Today is Remembrance Day, but today has other special meanings for me. Today is also "UDI" - the day Rhodesia declared its own independance, but - more personal and more important to my family - today is the day my grandfather chose to pass away. I say "chose" because I have no doubt he picked the timing deliberately, if not consciously.

For you... gramps. :-)


Friday, 9 November 2007

Thursday, 8 November 2007

Happy Blog Anniversary!

Almost exactly two years ago (late October 2005) Prema asked me to join her on her blog Kombai. She was writing about her Indian childhood, from England, and I would be adding memories of my African childhood, from Scotland. In honour of our journey together (so far) I am posting this in both blogs.

For two years we have compared very different childhoods and discovered that some truths truly are universal:

1. Childhood emotions feel the same in any language… or culture.
2. There is always a spiteful kid or bully at school.
3. You will inherit physical features you rather wish you hadn’t.
4. You will pick up character traits and family mannerisms you rather wish you hadn’t … no matter how much you don’t want to!
5. There are always perfect childhood moments you never forget.


6. You cannot escape family (who you are) no matter how far you travel.

When I joined Kombai I wrote "Dog of the Wind" for my introduction:


Since Prema asked me to join here and write I thought maybe my first piece should be an introduction to who I am. The simplest would be to say "I am a mongrel". For a long time that worried me, but in recent years I've realised there's a lot of joy in being a mongrel.

I was born in Africa in a British colony. At first I thought I was British. Well... for three years I WAS British, but then Southern Rhodesia declared it's own independence and I became a member of a rebellious non-acceptable country instead. Then Rhodesia became Zimbabwe and they took away my nationality. Now I belong nowhere. I thought I was British, but then I did my family tree and found that I had as many ancestors walking Europe and the Middle East as I had in the British Isles. I thought I was Christian, but when I went to school my religious teacher told me my beliefs weren't "right" and researching our family tree led me to distant Muslim cousins in Turkey, one Buddhist, some Jewish family in America and way too many Christian variations to list.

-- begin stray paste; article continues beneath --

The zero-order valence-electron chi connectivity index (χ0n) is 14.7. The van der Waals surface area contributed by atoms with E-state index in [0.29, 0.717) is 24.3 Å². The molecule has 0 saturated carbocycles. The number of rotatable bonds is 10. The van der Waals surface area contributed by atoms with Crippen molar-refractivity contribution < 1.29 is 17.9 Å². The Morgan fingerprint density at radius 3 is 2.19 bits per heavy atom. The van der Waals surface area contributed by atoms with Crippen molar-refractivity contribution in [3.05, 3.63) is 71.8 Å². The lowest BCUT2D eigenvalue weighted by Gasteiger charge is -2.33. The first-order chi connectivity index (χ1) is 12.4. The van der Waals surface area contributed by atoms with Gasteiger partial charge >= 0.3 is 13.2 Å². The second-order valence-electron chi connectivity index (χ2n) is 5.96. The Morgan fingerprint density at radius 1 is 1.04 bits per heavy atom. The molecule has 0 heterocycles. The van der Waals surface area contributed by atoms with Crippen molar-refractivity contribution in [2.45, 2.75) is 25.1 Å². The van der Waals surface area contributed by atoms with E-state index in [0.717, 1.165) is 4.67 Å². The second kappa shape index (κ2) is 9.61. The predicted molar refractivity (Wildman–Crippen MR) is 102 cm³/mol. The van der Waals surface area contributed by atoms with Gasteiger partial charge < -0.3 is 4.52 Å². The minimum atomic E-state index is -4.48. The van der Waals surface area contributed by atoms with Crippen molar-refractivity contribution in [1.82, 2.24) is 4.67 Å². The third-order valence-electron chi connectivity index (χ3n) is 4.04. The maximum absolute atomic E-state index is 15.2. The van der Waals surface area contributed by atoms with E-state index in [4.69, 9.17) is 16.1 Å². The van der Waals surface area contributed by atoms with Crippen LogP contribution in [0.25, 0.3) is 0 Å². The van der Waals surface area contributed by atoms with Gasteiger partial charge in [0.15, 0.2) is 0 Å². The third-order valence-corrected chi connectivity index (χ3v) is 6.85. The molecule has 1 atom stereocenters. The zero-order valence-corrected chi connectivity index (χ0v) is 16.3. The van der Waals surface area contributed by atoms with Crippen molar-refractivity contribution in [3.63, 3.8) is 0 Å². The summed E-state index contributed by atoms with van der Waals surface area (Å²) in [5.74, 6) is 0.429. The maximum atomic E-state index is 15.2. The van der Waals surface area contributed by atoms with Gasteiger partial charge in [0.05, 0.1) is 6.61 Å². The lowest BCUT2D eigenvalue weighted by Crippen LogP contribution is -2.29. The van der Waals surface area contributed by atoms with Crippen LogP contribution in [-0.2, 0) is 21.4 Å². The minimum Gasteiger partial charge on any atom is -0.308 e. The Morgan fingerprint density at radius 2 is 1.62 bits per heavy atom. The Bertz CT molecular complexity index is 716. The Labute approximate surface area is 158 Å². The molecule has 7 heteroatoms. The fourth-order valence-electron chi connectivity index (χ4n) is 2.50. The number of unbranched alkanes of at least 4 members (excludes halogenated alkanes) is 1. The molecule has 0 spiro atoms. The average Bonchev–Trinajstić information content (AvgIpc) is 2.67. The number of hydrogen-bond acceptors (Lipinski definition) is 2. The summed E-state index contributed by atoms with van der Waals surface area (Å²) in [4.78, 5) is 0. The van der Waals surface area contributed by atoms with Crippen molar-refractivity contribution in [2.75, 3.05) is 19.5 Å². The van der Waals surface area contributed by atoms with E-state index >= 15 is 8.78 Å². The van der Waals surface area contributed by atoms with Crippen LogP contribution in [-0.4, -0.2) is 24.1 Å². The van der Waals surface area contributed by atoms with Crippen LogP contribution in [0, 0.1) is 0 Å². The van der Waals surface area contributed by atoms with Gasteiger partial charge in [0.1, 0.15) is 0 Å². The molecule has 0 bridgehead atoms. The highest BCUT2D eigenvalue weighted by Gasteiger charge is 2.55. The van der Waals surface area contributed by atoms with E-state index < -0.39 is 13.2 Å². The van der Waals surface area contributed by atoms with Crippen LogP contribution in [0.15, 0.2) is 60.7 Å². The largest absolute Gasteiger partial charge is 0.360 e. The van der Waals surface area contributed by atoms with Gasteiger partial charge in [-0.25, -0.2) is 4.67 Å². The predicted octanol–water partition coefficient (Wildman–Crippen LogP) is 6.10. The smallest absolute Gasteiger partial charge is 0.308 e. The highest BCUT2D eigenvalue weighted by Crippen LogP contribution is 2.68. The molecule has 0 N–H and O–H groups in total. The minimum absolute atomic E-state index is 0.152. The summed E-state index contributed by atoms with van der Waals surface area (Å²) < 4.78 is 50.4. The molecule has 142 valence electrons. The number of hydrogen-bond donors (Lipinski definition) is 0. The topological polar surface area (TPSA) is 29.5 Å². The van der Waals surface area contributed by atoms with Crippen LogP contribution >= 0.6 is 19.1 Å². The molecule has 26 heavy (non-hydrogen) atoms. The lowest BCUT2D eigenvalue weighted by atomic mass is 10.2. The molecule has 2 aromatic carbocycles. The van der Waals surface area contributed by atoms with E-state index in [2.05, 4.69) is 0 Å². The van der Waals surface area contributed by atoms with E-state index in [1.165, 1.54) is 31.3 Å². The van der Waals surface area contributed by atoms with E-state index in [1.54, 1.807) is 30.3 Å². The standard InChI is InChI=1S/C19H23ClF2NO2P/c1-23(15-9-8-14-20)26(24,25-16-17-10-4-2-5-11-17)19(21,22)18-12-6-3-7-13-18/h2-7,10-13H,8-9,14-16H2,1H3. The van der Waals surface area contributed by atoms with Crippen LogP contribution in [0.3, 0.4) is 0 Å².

I have thought a lot of things only to find out they were illusions. The truth is I am a mongrel. I have no country I can hold as my ancestral home, not even a single continent I can claim as "mine". I have no single religion that runs through my family history alone. When I look in the mirror I see my grandmother's Irish face, my grandfather's Scottish nose, my father's English hair.. and in all this European-ness I have Persian eyes from some long lost ancestor.

There's a saying in Southern Africa - to be a "dog of the wind". Something homeless and restless, a person who has no roots. I am a dog of the wind and it can feel lonely. For a while it made me feel rather lost, but then I remember the blessings it brings me. If I belong to nothing I can also belong to everything. If I stand with my ancestry on different continents I can be a bridge between different cultures. I can enter many places of religion and find God... at times like that it feels good to be a mongrel. :-)

So I'm going to write from my own mongrel viewpoint. My British-Colonial mixed-up cultural muddled-religious self. I hope it will entertain more than it offends, but mostly I hope it helps to add another layer to prema's wonderful stories of her own culture and childhood memories.

This year both Prema and I became British Citizens. Perhaps no longer “dogs of the wind”, but our childhood memories and our ancestry will always play a part of who we are… and who we continually grow to become.

Thank you, Prema. It has been an honour to share blog space with you.

Community Blogger Award


Amel of Amel's Realm nominated
me for this award.
She says:

This award recognizes those bloggers who “reach out and make the blogger community a better one.”

Thank you Amel, for reminding me of what really matters - people and community. :-)

Tuesday, 6 November 2007

Taking a Break - UPDATE

Hi friends and Readers,
It has been over a week since I last wrote anything here - my apologies for that. At the moment I have nothing in my head to put into words, so I'm going to take a break from blogging.

Two weeks ago we recieved the sudden and unexpected news that our landlord wants his house back to live in. Trying to plan packing and finding a new place on top of planning Christmas (gifts, cards, food...) is just too much for my old brain! It has ceased to function in any coherent form.

Thank you for reading me and supporting my blog. You've all been fantastic!
Several friends and readers have asked me to please not stop writing, so I will try my best to keep my brain functioning and my blog going.
((((GROUP HUG)))))
... everyone who wrote to say they care. :-)